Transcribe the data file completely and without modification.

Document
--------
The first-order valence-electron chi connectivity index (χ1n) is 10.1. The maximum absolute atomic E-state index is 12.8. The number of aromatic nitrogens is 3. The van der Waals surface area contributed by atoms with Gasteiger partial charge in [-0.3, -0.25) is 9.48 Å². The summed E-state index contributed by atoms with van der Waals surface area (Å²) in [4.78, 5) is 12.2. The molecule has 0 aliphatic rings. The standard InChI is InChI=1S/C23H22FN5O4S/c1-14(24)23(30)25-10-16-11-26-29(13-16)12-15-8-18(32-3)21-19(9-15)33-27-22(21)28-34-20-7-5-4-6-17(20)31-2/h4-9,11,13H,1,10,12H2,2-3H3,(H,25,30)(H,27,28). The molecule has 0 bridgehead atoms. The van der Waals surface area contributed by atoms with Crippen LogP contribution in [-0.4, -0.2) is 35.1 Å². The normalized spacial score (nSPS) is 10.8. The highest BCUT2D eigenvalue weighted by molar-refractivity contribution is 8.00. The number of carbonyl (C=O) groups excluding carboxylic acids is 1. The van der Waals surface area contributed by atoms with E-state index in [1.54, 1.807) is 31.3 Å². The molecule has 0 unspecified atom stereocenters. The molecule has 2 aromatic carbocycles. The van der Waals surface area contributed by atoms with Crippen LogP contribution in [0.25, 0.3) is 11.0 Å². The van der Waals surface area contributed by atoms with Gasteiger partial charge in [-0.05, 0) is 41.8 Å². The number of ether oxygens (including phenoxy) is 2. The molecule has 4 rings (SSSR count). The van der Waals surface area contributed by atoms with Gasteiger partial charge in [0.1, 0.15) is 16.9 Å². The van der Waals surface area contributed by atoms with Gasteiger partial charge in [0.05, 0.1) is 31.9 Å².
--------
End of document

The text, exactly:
The first-order valence-electron chi connectivity index (χ1n) is 10.1. The maximum absolute atomic E-state index is 12.8. The number of aromatic nitrogens is 3. The van der Waals surface area contributed by atoms with Gasteiger partial charge in [-0.3, -0.25) is 9.48 Å². The summed E-state index contributed by atoms with van der Waals surface area (Å²) in [4.78, 5) is 12.2. The molecule has 0 aliphatic rings. The standard InChI is InChI=1S/C23H22FN5O4S/c1-14(24)23(30)25-10-16-11-26-29(13-16)12-15-8-18(32-3)21-19(9-15)33-27-22(21)28-34-20-7-5-4-6-17(20)31-2/h4-9,11,13H,1,10,12H2,2-3H3,(H,25,30)(H,27,28). The molecule has 0 bridgehead atoms. The van der Waals surface area contributed by atoms with Crippen LogP contribution in [-0.4, -0.2) is 35.1 Å². The normalized spacial score (nSPS) is 10.8. The highest BCUT2D eigenvalue weighted by molar-refractivity contribution is 8.00. The number of carbonyl (C=O) groups excluding carboxylic acids is 1. The van der Waals surface area contributed by atoms with E-state index in [1.54, 1.807) is 31.3 Å². The molecule has 0 unspecified atom stereocenters. The molecule has 2 aromatic carbocycles. The van der Waals surface area contributed by atoms with Crippen LogP contribution in [0.25, 0.3) is 11.0 Å². The van der Waals surface area contributed by atoms with Gasteiger partial charge in [-0.05, 0) is 41.8 Å². The number of ether oxygens (including phenoxy) is 2. The molecule has 4 rings (SSSR count). The van der Waals surface area contributed by atoms with Gasteiger partial charge in [0.1, 0.15) is 16.9 Å². The van der Waals surface area contributed by atoms with Gasteiger partial charge in [0.05, 0.1) is 31.9 Å².